Durkan New Homes says it lost €40m over failed "swap" deal
A DEVELOPMENT company is at a €40m loss because the State did not honour an agreement to give it a building used as a garda station and as the former office of the film censor, the Commercial Court heard.
Durkan New Homes (DNH) built 215 affordable houses for first time buyers during the economic boom in return for getting possession of Harcourt Terrace Garda Station in Dublin along with the adjoining film censor's office, Mr Justice Peter Charleton was told.
The company is suing the Minister for Environment, Heritage and Local Government claiming there was a failure to go through with this "swap" and that it is owed around €40m as a result.
The case opened yesterday and was adjourned until today to facilitate talks.
The builders, who proposed a development of commercial offices on the prime Harcourt Terrace site, say that under the 2007 agreement they should have had possession of the property by December 2008.
The gardai only vacated the building in recent months for new accommodation in Kevin Street Garda Station, the court heard.
DNH say they completed their side of the deal by building 215 affordable homes on number of sites in the Dublin, including Lucan and Tallaght, and selling them at a 30 per cent discount of the market value - around €35.4m
The houses were part of a scheme set up by the government in 2005 and was managed by the Affordable Homes Partnership (AHP). It was terminated in 2010 and AHP'S functions were taken over by the Minister's department.
DNH says its €40m claim is inclusive of the discount it sold the houses for along with around €5m in penalties and special damages related to the alleged failure to complete the agreement.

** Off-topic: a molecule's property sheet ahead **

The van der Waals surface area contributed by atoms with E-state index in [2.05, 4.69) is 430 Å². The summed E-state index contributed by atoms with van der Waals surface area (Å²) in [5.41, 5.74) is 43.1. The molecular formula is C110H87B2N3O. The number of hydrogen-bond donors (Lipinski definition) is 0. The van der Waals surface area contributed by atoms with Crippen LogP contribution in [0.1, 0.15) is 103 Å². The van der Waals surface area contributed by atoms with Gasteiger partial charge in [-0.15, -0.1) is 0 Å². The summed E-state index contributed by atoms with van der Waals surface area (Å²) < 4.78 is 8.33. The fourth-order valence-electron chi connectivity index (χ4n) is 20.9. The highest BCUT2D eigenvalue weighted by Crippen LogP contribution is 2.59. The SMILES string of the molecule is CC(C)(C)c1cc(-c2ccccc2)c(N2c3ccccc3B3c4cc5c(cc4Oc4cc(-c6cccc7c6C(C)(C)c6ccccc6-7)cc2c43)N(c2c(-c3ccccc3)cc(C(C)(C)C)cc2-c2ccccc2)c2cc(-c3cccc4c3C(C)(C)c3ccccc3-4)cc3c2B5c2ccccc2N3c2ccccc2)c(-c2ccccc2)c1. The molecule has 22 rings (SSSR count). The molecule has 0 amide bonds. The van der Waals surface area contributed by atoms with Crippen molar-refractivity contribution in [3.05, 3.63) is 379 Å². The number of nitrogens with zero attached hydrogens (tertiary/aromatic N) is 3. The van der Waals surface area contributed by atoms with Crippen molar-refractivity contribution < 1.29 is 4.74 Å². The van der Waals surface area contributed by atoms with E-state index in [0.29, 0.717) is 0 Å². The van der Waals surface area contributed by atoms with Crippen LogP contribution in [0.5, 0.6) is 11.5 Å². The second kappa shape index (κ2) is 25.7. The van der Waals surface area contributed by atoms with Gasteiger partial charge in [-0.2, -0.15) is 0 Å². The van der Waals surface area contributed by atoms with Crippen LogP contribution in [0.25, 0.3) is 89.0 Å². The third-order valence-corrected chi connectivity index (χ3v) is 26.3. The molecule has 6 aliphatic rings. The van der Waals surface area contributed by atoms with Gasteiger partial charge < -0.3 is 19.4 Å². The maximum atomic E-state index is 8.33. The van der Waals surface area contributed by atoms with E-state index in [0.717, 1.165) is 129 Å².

The Minister says DNH is not entitled to any damages because the contract provided for a penalty clause if the premises was not vacated.
If it is entitled to damages, they should be assessed at the market value of the garda station site which in June 2006 was €17.7m and in November last year was just €3m.
Opening the case yesterday, Bill Shipsey SC, for DNH, said under the scheme builders were invited to put in tenders whereby they would get surplus State land as a swap for building the affordable homes.
Mr Shipsey said the garda station site was not handed over because the gardai were unfortunately "unable or unwilling to move out" by the end
of December 2008.
Although vacated in the last couple of months, this was long after the event that gave rise to this action, counsel said.
There were considerable cost for the builders if they did not get the building by the end of 2008 and as part of the contract, if they did not get possession, a penalty would kick in where DNH would be paid
€20,000 per week for the first two months after the deadline, rising to €50,000 per week after four months, counsel said.
Despite sending invoices for this, no money was paid by the defendant, counsel said.
Throughout 2009 and 2010, there were discussions between the parties including about DNH being paid rent by the State while the premises remained occupied by the gardai, counsel said.
However, there were two "sticking points" in relation to the liability of the Durkan directors for stamp duty and the refusal of the defendant to agree to a "sub-sub sale" of the premises from DNH to a company called Harcourt Terrace Ltd. This sub-sub sale was eventually agreed to by the State.
But the negotiations "ultimately came to nothing" and DNH served a completion notice in August 2010 requiring that the sale be completed within 28 days. The notice expired and legal action was initiated.
Counsel also said DNH had obtained a €31m from AIB though Harcourt Terrace Ltd which was secured on the garda station site. That loan had since transferred to NAMA, he added.